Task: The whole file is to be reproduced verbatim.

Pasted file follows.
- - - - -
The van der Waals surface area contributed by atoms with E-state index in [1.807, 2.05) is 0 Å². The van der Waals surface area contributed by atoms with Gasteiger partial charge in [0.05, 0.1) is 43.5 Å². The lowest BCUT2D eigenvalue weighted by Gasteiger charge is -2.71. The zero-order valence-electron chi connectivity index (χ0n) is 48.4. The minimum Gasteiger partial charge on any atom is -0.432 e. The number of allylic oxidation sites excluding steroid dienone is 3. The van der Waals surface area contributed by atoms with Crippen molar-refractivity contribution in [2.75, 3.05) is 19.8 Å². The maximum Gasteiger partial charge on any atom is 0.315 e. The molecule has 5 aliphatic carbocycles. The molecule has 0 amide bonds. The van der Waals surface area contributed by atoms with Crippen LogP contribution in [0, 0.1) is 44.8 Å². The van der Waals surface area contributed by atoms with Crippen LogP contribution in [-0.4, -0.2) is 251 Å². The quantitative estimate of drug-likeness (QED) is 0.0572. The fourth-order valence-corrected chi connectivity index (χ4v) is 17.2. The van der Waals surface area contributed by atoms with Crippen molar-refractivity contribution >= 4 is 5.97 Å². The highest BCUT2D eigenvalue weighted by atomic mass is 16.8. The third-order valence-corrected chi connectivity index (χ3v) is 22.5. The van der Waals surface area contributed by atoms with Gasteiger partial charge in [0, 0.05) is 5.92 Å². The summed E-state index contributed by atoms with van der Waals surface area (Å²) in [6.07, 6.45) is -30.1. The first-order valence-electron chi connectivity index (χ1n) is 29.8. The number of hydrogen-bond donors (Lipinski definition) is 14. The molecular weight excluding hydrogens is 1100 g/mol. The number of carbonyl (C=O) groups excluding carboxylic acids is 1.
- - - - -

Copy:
The van der Waals surface area contributed by atoms with E-state index in [1.807, 2.05) is 0 Å². The van der Waals surface area contributed by atoms with Gasteiger partial charge in [0.05, 0.1) is 43.5 Å². The lowest BCUT2D eigenvalue weighted by Gasteiger charge is -2.71. The zero-order valence-electron chi connectivity index (χ0n) is 48.4. The minimum Gasteiger partial charge on any atom is -0.432 e. The number of allylic oxidation sites excluding steroid dienone is 3. The van der Waals surface area contributed by atoms with Crippen molar-refractivity contribution in [2.75, 3.05) is 19.8 Å². The maximum Gasteiger partial charge on any atom is 0.315 e. The molecule has 5 aliphatic carbocycles. The molecule has 0 amide bonds. The van der Waals surface area contributed by atoms with Crippen LogP contribution in [0, 0.1) is 44.8 Å². The van der Waals surface area contributed by atoms with Crippen LogP contribution in [-0.4, -0.2) is 251 Å². The quantitative estimate of drug-likeness (QED) is 0.0572. The fourth-order valence-corrected chi connectivity index (χ4v) is 17.2. The van der Waals surface area contributed by atoms with Crippen molar-refractivity contribution >= 4 is 5.97 Å². The highest BCUT2D eigenvalue weighted by atomic mass is 16.8. The third-order valence-corrected chi connectivity index (χ3v) is 22.5. The van der Waals surface area contributed by atoms with Gasteiger partial charge in [0, 0.05) is 5.92 Å². The summed E-state index contributed by atoms with van der Waals surface area (Å²) in [6.07, 6.45) is -30.1. The first-order valence-electron chi connectivity index (χ1n) is 29.8. The number of hydrogen-bond donors (Lipinski definition) is 14. The molecular weight excluding hydrogens is 1100 g/mol. The number of carbonyl (C=O) groups excluding carboxylic acids is 1.